Image courtesy of  Dr. Derek Sung, University of Pennsylvania

Read our November issue

A new mouse model for gene targeting in VSMCs, the spatiotemporal transcriptomics of the border zone, the digoxin chronotherapy for treatment of the myocardial ischemia-reperfusion injury, and more!

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  • Komuro et al. performed an integrative analysis of single-nucleus RNA sequencing and spatial transcriptome analysis of the injured heart to map cellular and molecular changes across topographical domains relative to the site of injury, and they identify that mechano-sensing genes at the border zone act as adaptive regulators of left ventricular remodeling.

    • Shintaro Yamada
    • Toshiyuki Ko
    • Issei Komuro
    Article Open Access
  • Using single-cell/single-nucleus RNA sequencing and spatial transcriptomic analysis, Calcagno and Taghdiri et al. define the ischemic border zone—the area between the poorly perfused infarct area and the remote zones of the heart—based on the cardiomyocyte transcriptomes. The transcriptional border zone emerges within an hour of the ischemic injury and can be observed in response to any injury that causes loss of neighboring cells and mechanical destabilization, including the trauma induced with a fine needle.

    • D. M. Calcagno
    • N. Taghdiri
    • K. R. King
    Article
  • Papa et al. show that phosphorylation by PKA of four residues in Rad, a calcium channel inhibitor, is required to mediate the β-adrenergic-induced increase in calcium current and contractile force. Additionally, Rad-phosphosite-mutant mice showed reduced basal heart rate and contractility. Conversely, expression of mutant calcium channel unable to bind wild-type or phosphosite-mutant Rad was sufficient to enhance basal calcium influx and contractility, independently of β-adrenergic stimulation.

    • Arianne Papa
    • Sergey I. Zakharov
    • Steven O. Marx
    Article Open Access
  • Using various mouse models, human plaque data and isolated B cells combined with state-of-the-art imaging and transcriptomic analysis, the authors show that the G-protein-coupled orphan receptor GPR55 regulates B cell activation and plasma cell differentiation during hypercholesterolemia, which crucially affects atherosclerosis.

    • Raquel Guillamat-Prats
    • Daniel Hering
    • Sabine Steffens
    Article Open Access
  • Warthi et al. generated an alpha 8 integrin-cre driver that enables gene targeting preferentially in vascular smooth muscle cells (SMCs) and showed in a proof-of-principle study, that using the Itga8-CreERT2 knock-in mouse for selective ablation of the Srf gene caused vascular defects but not a lethal visceral myopathy observed in an SMC-specific Myh11-CreERT2-driven Srf loss.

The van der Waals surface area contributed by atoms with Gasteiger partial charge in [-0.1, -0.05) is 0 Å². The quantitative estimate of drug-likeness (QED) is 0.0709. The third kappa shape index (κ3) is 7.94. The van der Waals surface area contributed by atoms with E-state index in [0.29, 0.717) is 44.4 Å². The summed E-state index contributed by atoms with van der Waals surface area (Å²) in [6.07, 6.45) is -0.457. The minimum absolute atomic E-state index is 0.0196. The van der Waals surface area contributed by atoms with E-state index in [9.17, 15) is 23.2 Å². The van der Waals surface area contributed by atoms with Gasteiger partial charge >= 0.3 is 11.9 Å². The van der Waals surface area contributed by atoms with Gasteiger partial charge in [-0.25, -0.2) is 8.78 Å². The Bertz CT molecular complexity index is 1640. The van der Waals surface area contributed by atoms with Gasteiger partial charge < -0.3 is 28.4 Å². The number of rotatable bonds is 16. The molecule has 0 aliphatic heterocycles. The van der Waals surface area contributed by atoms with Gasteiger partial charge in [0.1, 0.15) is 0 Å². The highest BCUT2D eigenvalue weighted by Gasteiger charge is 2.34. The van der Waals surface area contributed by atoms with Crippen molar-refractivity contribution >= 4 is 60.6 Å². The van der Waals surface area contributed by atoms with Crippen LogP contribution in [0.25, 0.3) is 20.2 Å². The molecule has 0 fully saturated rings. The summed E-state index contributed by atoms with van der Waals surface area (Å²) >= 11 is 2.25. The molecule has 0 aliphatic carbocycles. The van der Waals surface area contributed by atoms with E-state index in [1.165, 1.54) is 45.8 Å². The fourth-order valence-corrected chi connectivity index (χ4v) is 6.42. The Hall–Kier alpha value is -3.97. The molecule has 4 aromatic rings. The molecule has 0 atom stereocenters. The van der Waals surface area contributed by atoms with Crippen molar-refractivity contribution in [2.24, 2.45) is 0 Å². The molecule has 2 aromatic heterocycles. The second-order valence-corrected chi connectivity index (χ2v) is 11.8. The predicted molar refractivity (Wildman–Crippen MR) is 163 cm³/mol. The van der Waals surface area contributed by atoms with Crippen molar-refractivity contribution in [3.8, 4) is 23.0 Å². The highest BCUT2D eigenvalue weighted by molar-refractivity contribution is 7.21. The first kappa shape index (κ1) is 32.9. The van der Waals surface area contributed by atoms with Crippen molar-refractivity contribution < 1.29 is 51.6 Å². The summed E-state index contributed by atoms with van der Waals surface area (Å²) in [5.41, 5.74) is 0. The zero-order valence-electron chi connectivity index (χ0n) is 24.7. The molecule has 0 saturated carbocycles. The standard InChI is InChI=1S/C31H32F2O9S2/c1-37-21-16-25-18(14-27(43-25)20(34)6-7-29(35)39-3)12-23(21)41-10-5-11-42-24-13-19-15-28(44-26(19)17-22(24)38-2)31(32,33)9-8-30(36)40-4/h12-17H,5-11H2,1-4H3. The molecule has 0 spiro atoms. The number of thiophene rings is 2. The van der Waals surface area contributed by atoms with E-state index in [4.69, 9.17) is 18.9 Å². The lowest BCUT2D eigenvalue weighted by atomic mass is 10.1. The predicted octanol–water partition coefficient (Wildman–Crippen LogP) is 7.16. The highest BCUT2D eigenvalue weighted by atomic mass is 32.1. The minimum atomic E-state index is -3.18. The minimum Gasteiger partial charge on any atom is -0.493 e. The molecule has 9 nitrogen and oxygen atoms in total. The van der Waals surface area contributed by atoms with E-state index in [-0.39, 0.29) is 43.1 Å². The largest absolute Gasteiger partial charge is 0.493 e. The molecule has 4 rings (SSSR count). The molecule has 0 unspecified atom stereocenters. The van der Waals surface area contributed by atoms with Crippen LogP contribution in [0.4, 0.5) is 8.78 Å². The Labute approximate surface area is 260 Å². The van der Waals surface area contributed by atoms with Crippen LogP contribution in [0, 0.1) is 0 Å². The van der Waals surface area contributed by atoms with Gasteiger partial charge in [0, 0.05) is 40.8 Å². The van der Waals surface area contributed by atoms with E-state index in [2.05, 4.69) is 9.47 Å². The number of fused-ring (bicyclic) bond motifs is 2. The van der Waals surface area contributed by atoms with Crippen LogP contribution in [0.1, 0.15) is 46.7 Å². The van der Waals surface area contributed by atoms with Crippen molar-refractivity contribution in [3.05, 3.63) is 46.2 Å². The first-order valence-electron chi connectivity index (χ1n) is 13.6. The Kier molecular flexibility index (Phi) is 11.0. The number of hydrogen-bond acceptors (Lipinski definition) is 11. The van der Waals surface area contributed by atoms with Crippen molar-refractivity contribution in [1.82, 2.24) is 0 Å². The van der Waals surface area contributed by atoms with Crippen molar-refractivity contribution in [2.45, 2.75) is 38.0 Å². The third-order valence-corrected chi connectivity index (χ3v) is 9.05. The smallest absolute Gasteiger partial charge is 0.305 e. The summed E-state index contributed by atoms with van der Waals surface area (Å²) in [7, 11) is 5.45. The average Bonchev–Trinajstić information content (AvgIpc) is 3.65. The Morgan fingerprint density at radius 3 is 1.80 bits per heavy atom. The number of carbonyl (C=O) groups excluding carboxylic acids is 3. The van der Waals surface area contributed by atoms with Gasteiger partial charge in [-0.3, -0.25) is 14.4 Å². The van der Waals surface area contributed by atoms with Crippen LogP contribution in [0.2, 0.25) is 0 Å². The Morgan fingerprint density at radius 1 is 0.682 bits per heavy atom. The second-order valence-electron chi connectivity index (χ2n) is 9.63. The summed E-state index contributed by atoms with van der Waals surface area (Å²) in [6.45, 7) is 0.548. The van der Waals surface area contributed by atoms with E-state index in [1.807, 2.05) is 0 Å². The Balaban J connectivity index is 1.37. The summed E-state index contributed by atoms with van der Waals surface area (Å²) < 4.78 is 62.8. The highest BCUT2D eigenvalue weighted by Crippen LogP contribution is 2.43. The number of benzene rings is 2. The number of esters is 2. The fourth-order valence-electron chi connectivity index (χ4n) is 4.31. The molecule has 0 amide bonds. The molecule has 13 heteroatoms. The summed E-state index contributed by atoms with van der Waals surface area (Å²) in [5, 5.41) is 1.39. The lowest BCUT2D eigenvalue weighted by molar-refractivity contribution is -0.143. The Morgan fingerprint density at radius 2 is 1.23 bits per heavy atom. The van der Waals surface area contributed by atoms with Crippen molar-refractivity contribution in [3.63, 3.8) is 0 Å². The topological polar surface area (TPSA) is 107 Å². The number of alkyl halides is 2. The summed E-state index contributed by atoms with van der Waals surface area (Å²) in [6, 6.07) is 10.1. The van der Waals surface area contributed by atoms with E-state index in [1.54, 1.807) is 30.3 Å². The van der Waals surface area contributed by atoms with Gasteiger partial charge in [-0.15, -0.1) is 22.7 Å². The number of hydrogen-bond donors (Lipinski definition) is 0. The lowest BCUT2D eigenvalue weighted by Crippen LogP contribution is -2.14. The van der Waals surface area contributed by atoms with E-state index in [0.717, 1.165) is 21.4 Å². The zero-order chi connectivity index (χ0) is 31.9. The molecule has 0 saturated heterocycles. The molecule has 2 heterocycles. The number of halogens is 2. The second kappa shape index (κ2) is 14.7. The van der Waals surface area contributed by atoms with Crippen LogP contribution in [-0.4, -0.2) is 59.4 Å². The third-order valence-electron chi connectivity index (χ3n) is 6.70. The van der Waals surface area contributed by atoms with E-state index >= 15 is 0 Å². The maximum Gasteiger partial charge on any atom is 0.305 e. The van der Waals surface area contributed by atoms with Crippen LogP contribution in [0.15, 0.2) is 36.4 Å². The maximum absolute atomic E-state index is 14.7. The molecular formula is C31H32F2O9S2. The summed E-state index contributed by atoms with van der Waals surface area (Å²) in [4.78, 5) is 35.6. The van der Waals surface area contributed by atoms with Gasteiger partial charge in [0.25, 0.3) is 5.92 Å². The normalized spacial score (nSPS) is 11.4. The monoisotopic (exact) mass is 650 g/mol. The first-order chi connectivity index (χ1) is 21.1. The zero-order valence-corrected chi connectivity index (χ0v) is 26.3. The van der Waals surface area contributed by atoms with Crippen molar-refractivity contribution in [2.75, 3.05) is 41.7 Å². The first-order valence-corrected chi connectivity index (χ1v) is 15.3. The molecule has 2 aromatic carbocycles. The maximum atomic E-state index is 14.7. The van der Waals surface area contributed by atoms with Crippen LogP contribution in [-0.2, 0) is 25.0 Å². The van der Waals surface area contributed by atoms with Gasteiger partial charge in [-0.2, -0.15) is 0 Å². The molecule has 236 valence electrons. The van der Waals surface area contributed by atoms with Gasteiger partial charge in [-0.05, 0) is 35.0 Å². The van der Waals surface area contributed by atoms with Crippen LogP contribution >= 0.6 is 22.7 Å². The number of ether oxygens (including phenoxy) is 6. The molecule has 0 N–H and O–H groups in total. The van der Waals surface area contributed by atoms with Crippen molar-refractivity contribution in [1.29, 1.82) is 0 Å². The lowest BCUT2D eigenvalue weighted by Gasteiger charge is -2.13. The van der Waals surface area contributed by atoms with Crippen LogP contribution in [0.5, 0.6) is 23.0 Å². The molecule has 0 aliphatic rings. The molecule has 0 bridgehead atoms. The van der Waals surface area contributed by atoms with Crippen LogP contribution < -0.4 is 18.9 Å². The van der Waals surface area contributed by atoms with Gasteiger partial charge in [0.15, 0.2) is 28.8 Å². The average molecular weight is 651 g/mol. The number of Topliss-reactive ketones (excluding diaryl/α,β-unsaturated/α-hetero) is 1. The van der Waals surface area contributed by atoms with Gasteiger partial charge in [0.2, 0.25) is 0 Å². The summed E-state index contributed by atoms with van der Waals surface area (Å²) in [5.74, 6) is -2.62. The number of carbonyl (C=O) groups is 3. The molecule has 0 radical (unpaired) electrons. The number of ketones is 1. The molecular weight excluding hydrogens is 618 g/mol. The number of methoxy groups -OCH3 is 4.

• Ganesh Warthi
    • Jessica L. Faulkner
    • Joseph M. Miano
    Technical Report
  • Using different genetic mice models, Sung et al. show that VEGF-C/VEGFR3 signaling is required for sinusoidal vascular growth in the fetal liver and bone marrow. CDH5 (VE-cadherin) negatively regulates VEGF-C/VEGFR3 signaling and sinusoidal and lymphatic growth. Loss of CDH5 enables growth of sinusoidal and lymphatic vessels in the absence of VEGFR3 signaling through VEGF-C/VEGFR2 signaling.

    • Derek C. Sung
    • Mei Chen
    • Mark L. Kahn
    Article
  • Although cardiac arrhythmias have been observed and described during and after SARS-CoV-2 infection, rigorous studies designed to untangle the complex relationship between this proinflammatory illness and arrhythmogenesis are limited. Despite a pervasive opinion to the contrary, there is presently no definitive data to establish a causal, viral-specific association between COVID-19 and incident arrhythmia.

    • Thomas A. Dewland
    • Gregory M. Marcus
    Comment
  • In the COVID-19 aftermath, academia experiences an unprecedented drought of postdoctoral researchers. The new generation of scientists refuses to face the low odds of starting their own labs in a competitive arena that does not align with their work–life balance needs. We discuss the possible reasons and potential measures needed to sustain talented and passionate early career researchers in academia.

    • Konstantinos Drosatos
    • Georgia Fousteri
    Comment
  • Studies of the genetic architecture of cardiovascular disease once focused on heritable germline factors. Newer work has shed light on the role of somatic mutations in blood cells. These mechanistic and multi-omics studies, along with phenotypic analyses, offer the prospect of new precision cardiovascular medicine paradigms.

    • Tetsushi Nakao
    • Pradeep Natarajan
    Comment
  • The REVIVED trial provides critical evidence on the management of patients with ischemic left ventricular dysfunction, highlighting the importance of optimal medical therapy. At the same time, it is another reminder of the fact that we are far from reaching adequate representation of women in cardiovascular disease trials.

    • Roxana Mehran
    • Birgit Vogel
    Comment